According to a recent survey of 191 CDFA professionals from across North America, the three leading causes of divorce are "basic incompatibility" (43%), "infidelity" (28%), and "money issues" (22%). "Emotional and/or physical abuse" lagged far behind (5.8%), and "parenting issues/arguments" and "addiction and/or alcoholism issues" received only .5% each. From August 1 to 29, 2013, 191 CDFA professionals from across North America responded to the question: "According to what your divorcing clients have told you, what is the main reason that most of them are getting (or have gotten) divorced?"
A CDFA professional is someone who comes from a financial planning, accounting, or legal background and goes through an intensive training program to become skilled in analyzing and providing expertise related to the financial issues of divorce.
“Many couples lack the communication skills necessary to navigate financial disagreements in their marriage,” noted one respondent. “The emotional connection of money with safety and security in many people makes the financial disagreements more salient than other disagreements.”
“The incompatibility is usually caused by one or more of the other choices,” another CDFA professional added. Several of the CDFA professionals surveyed noted that the most commonly cited cause of divorce they hear from their clients—“basic incompatibility”—is usually created by deeper issues somewhere in the relationship—usually an emotional, physical, or financial breach of trust. This may help to explain the difference in findings between this survey and the findings of a 2012 academic study. “Examining the Relationship between Financial Issues and Divorce,” published in the Family Relations journal (v. 61, No. 4, Oct. 2012), looked at data for 4,574 couples as part of the U.S.-based “National Survey of Families and Households”. In the study, researchers Jeffrey Dew, Sonya Britt, and Sandra Huston examined data related to what couples argue about—including children, money, in-laws, and spending time together—and then looked at which of those couples were divorced four to five years later. According to the study, financial disagreements were the strongest disagreement types to predict divorce for both men and women.
In a poll conducted by Divorce Magazine, the leading cause of divorce was found to be financial issues, followed closely by basic incompatibility. “During the divorce, the two most contentious issues are usually finances and children—in that order,” says Dan Couvrette, publisher of Divorce Magazine. “If there are no children, then basic incompatibility and communication problems follow on the heels of money problems.”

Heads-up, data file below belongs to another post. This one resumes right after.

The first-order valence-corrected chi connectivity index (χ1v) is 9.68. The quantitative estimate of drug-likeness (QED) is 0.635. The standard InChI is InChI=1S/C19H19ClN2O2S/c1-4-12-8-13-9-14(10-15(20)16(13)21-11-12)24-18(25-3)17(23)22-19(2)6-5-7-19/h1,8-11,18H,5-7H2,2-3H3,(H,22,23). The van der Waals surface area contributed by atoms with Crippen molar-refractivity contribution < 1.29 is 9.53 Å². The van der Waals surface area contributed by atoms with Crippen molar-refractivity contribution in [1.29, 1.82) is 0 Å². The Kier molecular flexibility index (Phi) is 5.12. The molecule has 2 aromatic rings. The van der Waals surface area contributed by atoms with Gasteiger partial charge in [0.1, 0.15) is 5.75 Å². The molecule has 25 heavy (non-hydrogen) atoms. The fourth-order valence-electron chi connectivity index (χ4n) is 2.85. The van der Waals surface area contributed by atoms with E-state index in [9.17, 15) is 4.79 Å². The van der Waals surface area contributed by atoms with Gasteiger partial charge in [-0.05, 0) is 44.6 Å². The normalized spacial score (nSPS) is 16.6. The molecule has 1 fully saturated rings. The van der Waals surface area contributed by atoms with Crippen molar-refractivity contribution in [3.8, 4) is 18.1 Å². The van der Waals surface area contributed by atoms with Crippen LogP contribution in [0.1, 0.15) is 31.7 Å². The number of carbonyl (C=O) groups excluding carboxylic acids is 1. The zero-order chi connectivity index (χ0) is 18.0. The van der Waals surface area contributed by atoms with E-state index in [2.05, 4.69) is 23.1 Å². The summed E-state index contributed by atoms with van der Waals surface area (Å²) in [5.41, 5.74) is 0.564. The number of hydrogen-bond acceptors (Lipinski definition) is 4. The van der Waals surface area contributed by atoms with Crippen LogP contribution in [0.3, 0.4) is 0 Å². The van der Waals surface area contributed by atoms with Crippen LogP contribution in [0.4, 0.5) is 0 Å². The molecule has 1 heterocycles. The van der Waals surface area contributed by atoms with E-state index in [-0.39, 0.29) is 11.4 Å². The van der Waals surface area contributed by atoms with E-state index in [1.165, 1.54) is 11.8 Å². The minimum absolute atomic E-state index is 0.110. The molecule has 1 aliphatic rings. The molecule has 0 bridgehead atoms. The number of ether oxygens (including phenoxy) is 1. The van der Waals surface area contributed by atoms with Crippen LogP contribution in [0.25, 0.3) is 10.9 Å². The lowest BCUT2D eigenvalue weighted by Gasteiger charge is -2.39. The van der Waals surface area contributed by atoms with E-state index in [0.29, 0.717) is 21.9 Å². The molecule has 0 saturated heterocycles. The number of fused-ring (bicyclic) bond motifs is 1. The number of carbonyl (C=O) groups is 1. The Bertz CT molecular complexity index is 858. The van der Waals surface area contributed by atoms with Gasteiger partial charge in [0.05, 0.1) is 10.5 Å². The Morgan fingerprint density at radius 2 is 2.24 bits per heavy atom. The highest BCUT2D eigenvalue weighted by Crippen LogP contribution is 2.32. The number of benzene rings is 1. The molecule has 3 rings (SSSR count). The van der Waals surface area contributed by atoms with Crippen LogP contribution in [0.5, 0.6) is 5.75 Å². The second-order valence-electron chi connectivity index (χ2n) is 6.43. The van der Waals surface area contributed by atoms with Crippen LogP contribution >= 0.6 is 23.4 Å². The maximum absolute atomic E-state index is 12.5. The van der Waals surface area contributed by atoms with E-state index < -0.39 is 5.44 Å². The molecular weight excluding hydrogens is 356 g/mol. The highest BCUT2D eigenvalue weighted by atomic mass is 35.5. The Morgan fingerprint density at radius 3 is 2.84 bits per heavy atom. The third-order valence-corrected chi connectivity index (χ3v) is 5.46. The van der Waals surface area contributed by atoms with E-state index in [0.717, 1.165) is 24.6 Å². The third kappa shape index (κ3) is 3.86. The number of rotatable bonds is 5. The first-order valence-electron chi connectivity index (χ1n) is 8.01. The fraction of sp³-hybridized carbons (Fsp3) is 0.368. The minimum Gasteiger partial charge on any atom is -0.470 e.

“I have long believed financial disagreements to be the most common cause of marital conflict and ultimately divorce,” says Justin A. Reckers, a CDFA professional based in Dan Diego, CA. “Now we have empirical evidence proving this is the case across all socio-economic classes.” Disparate goals and values around money coupled with the power and control financial prosperity represents makes money a common battle ground in marriages, Reckers adds. During their divorce, a couple may be playing out the same financial conflicts they had during their marriage. “Research is telling us to be cautious because these financial disagreements may have been the building blocks for the conflict that ended their marriage in the first place,” Reckers points out. As a CDFA professional, he helps couples to “realize their financial conflicts are usually just difficult decision-making processes set against the back-drop of competing goals and values. When clients realize this, the conflict becomes manageable and cases settle,” Reckers concludes. If marriage is all about love, then divorce is all about money. “And when people are going through a divorce, they must keep their focus on the money,” says Jeffrey A. Landers, a CDFA professional based in New York, NY. The author of Divorce: Think Financially, Not Emotionally (Sourced Media Books, 2012), Landers adds that divorces are now much more financially complicated than they were just ten or 15 years ago. “Today, it’s not unusual for marital assets to include residential and commercial real estate, sophisticated financial investments, complex employee compensation packages, and closely-held businesses or professional practices,” he says. “Finances, financial projections and analyses aren’t taught in law school—and good divorce lawyers understand they don’t have the expertise and/or the time to handle the financial complexities of their clients’ cases.” This means that more and more divorce lawyers are now encouraging their clients to hire a skilled CDFA professional to assist in their case. “If a divorcing person hopes to lock in a secure financial future for themselves and their children, then it is vitally important to have a divorce financial advisor on their team,” asserts Landers. “And not just any financial advisor: they need one with the training and experience to handle their specific set of circumstances.”